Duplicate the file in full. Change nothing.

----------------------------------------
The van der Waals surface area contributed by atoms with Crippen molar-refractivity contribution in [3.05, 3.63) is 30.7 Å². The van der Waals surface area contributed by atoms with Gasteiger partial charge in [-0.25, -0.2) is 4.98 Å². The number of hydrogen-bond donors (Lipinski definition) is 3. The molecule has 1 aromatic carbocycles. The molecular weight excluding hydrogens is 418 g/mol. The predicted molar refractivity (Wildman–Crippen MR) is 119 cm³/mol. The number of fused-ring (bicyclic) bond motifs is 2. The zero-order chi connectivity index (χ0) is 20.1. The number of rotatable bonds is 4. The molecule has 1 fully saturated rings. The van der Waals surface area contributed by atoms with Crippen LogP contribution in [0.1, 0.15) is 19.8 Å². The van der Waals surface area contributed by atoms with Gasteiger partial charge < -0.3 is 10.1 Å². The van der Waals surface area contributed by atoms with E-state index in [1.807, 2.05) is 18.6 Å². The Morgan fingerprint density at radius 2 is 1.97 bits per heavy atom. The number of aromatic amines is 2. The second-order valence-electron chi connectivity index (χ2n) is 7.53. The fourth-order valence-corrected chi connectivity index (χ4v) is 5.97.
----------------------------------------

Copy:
The van der Waals surface area contributed by atoms with Crippen molar-refractivity contribution in [3.05, 3.63) is 30.7 Å². The van der Waals surface area contributed by atoms with Gasteiger partial charge in [-0.25, -0.2) is 4.98 Å². The number of hydrogen-bond donors (Lipinski definition) is 3. The molecule has 1 aromatic carbocycles. The molecular weight excluding hydrogens is 418 g/mol. The predicted molar refractivity (Wildman–Crippen MR) is 119 cm³/mol. The number of fused-ring (bicyclic) bond motifs is 2. The zero-order chi connectivity index (χ0) is 20.1. The number of rotatable bonds is 4. The molecule has 1 fully saturated rings. The van der Waals surface area contributed by atoms with Crippen LogP contribution in [0.1, 0.15) is 19.8 Å². The van der Waals surface area contributed by atoms with Gasteiger partial charge < -0.3 is 10.1 Å². The van der Waals surface area contributed by atoms with E-state index in [1.807, 2.05) is 18.6 Å². The Morgan fingerprint density at radius 2 is 1.97 bits per heavy atom. The number of aromatic amines is 2. The second-order valence-electron chi connectivity index (χ2n) is 7.53. The fourth-order valence-corrected chi connectivity index (χ4v) is 5.97.